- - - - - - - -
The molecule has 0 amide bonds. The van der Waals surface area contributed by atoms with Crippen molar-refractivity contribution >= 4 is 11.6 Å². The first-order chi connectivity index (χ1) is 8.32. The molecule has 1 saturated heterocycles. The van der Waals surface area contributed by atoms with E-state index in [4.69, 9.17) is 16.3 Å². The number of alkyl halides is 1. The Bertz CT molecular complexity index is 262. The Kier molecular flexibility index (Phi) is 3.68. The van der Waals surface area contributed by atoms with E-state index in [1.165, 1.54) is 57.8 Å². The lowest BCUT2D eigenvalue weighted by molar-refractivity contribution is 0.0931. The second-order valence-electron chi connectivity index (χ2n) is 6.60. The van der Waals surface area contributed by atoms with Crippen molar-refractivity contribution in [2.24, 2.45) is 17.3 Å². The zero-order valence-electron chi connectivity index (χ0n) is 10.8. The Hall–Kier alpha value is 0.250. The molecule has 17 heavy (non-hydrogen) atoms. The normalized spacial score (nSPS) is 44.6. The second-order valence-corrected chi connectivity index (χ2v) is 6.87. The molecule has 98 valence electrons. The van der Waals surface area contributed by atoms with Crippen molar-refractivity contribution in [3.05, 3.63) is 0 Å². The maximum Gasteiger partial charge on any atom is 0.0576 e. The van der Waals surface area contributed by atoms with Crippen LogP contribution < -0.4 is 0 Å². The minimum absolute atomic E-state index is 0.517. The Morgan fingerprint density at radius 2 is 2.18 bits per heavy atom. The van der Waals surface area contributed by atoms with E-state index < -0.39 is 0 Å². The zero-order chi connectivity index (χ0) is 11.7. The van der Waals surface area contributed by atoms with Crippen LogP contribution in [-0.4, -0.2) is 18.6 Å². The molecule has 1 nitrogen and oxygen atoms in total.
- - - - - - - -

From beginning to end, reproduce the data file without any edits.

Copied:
The molecule has 0 amide bonds. The van der Waals surface area contributed by atoms with Crippen molar-refractivity contribution >= 4 is 11.6 Å². The first-order chi connectivity index (χ1) is 8.32. The molecule has 1 saturated heterocycles. The van der Waals surface area contributed by atoms with E-state index in [4.69, 9.17) is 16.3 Å². The number of alkyl halides is 1. The Bertz CT molecular complexity index is 262. The Kier molecular flexibility index (Phi) is 3.68. The van der Waals surface area contributed by atoms with E-state index in [1.165, 1.54) is 57.8 Å². The lowest BCUT2D eigenvalue weighted by molar-refractivity contribution is 0.0931. The second-order valence-electron chi connectivity index (χ2n) is 6.60. The van der Waals surface area contributed by atoms with Crippen molar-refractivity contribution in [2.24, 2.45) is 17.3 Å². The zero-order valence-electron chi connectivity index (χ0n) is 10.8. The Hall–Kier alpha value is 0.250. The molecule has 17 heavy (non-hydrogen) atoms. The normalized spacial score (nSPS) is 44.6. The second-order valence-corrected chi connectivity index (χ2v) is 6.87. The molecule has 98 valence electrons. The van der Waals surface area contributed by atoms with Crippen molar-refractivity contribution in [3.05, 3.63) is 0 Å². The maximum Gasteiger partial charge on any atom is 0.0576 e. The van der Waals surface area contributed by atoms with Crippen LogP contribution < -0.4 is 0 Å². The minimum absolute atomic E-state index is 0.517. The Morgan fingerprint density at radius 2 is 2.18 bits per heavy atom. The van der Waals surface area contributed by atoms with E-state index < -0.39 is 0 Å². The zero-order chi connectivity index (χ0) is 11.7. The van der Waals surface area contributed by atoms with Crippen LogP contribution in [-0.4, -0.2) is 18.6 Å². The molecule has 1 nitrogen and oxygen atoms in total.